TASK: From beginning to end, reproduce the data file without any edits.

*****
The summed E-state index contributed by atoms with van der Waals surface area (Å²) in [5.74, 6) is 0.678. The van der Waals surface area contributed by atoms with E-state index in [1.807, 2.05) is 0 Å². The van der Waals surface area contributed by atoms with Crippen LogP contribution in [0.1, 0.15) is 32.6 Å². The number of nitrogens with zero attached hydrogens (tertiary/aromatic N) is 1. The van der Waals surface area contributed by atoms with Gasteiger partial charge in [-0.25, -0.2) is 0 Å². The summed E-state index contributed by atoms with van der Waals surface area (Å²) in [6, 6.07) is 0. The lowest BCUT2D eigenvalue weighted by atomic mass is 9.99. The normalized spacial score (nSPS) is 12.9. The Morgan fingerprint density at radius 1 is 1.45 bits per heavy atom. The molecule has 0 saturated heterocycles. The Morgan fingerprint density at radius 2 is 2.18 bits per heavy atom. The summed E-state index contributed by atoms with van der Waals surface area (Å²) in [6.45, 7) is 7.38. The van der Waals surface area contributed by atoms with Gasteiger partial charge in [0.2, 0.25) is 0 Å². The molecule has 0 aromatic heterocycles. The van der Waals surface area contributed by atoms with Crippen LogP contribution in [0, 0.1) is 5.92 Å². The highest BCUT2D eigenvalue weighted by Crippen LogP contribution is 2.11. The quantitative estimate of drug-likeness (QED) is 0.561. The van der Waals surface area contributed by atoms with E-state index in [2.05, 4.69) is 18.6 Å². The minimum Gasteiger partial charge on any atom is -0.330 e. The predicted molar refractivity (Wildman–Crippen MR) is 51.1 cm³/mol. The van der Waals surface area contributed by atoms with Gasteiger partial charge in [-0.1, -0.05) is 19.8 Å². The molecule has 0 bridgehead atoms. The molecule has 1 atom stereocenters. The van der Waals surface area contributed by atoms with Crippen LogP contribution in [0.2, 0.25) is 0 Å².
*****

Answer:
The summed E-state index contributed by atoms with van der Waals surface area (Å²) in [5.74, 6) is 0.678. The van der Waals surface area contributed by atoms with E-state index in [1.807, 2.05) is 0 Å². The van der Waals surface area contributed by atoms with Crippen LogP contribution in [0.1, 0.15) is 32.6 Å². The number of nitrogens with zero attached hydrogens (tertiary/aromatic N) is 1. The van der Waals surface area contributed by atoms with Gasteiger partial charge in [-0.25, -0.2) is 0 Å². The summed E-state index contributed by atoms with van der Waals surface area (Å²) in [6, 6.07) is 0. The lowest BCUT2D eigenvalue weighted by atomic mass is 9.99. The normalized spacial score (nSPS) is 12.9. The Morgan fingerprint density at radius 1 is 1.45 bits per heavy atom. The molecule has 0 saturated heterocycles. The Morgan fingerprint density at radius 2 is 2.18 bits per heavy atom. The summed E-state index contributed by atoms with van der Waals surface area (Å²) in [6.45, 7) is 7.38. The van der Waals surface area contributed by atoms with Gasteiger partial charge in [0.2, 0.25) is 0 Å². The molecule has 0 aromatic heterocycles. The van der Waals surface area contributed by atoms with Crippen LogP contribution in [0, 0.1) is 5.92 Å². The highest BCUT2D eigenvalue weighted by Crippen LogP contribution is 2.11. The quantitative estimate of drug-likeness (QED) is 0.561. The van der Waals surface area contributed by atoms with E-state index in [2.05, 4.69) is 18.6 Å². The minimum Gasteiger partial charge on any atom is -0.330 e. The predicted molar refractivity (Wildman–Crippen MR) is 51.1 cm³/mol. The van der Waals surface area contributed by atoms with Gasteiger partial charge in [-0.1, -0.05) is 19.8 Å². The molecule has 0 bridgehead atoms. The molecule has 1 atom stereocenters. The van der Waals surface area contributed by atoms with Crippen LogP contribution in [0.2, 0.25) is 0 Å².